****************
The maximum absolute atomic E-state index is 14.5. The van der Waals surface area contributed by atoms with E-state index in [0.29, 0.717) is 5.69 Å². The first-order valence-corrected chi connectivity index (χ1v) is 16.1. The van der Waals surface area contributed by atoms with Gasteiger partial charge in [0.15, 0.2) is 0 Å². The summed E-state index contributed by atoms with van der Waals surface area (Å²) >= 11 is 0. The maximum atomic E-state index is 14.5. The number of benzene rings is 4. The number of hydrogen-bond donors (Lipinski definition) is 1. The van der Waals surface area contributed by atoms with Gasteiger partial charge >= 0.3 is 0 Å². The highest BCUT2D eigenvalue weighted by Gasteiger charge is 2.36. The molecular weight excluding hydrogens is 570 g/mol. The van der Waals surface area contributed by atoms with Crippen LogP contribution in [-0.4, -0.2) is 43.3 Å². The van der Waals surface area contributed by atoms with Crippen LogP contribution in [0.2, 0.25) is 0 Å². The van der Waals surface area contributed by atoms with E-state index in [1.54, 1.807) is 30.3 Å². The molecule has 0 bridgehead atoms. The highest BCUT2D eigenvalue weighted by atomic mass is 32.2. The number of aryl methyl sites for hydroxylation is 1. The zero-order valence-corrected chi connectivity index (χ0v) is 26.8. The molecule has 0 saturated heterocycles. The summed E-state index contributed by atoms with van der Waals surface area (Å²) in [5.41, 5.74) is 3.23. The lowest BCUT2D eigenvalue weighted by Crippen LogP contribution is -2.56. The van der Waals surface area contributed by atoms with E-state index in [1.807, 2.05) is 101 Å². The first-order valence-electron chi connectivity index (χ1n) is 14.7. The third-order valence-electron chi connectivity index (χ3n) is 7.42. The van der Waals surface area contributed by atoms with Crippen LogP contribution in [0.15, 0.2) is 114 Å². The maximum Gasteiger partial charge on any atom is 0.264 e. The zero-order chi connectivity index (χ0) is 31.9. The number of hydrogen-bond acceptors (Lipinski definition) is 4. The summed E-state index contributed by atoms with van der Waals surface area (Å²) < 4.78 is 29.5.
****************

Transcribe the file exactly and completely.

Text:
The maximum absolute atomic E-state index is 14.5. The van der Waals surface area contributed by atoms with E-state index in [0.29, 0.717) is 5.69 Å². The first-order valence-corrected chi connectivity index (χ1v) is 16.1. The van der Waals surface area contributed by atoms with Gasteiger partial charge in [0.15, 0.2) is 0 Å². The summed E-state index contributed by atoms with van der Waals surface area (Å²) >= 11 is 0. The maximum atomic E-state index is 14.5. The number of benzene rings is 4. The number of hydrogen-bond donors (Lipinski definition) is 1. The van der Waals surface area contributed by atoms with Gasteiger partial charge >= 0.3 is 0 Å². The highest BCUT2D eigenvalue weighted by Gasteiger charge is 2.36. The molecular weight excluding hydrogens is 570 g/mol. The van der Waals surface area contributed by atoms with Crippen LogP contribution in [-0.4, -0.2) is 43.3 Å². The van der Waals surface area contributed by atoms with Crippen LogP contribution in [0.2, 0.25) is 0 Å². The van der Waals surface area contributed by atoms with E-state index in [1.54, 1.807) is 30.3 Å². The molecule has 0 bridgehead atoms. The highest BCUT2D eigenvalue weighted by atomic mass is 32.2. The number of aryl methyl sites for hydroxylation is 1. The zero-order valence-corrected chi connectivity index (χ0v) is 26.8. The molecule has 0 saturated heterocycles. The summed E-state index contributed by atoms with van der Waals surface area (Å²) in [5.41, 5.74) is 3.23. The lowest BCUT2D eigenvalue weighted by Crippen LogP contribution is -2.56. The van der Waals surface area contributed by atoms with E-state index in [1.807, 2.05) is 101 Å². The first-order valence-electron chi connectivity index (χ1n) is 14.7. The third-order valence-electron chi connectivity index (χ3n) is 7.42. The van der Waals surface area contributed by atoms with Crippen LogP contribution in [0.15, 0.2) is 114 Å². The maximum Gasteiger partial charge on any atom is 0.264 e. The zero-order chi connectivity index (χ0) is 31.9. The number of hydrogen-bond acceptors (Lipinski definition) is 4. The summed E-state index contributed by atoms with van der Waals surface area (Å²) < 4.78 is 29.5.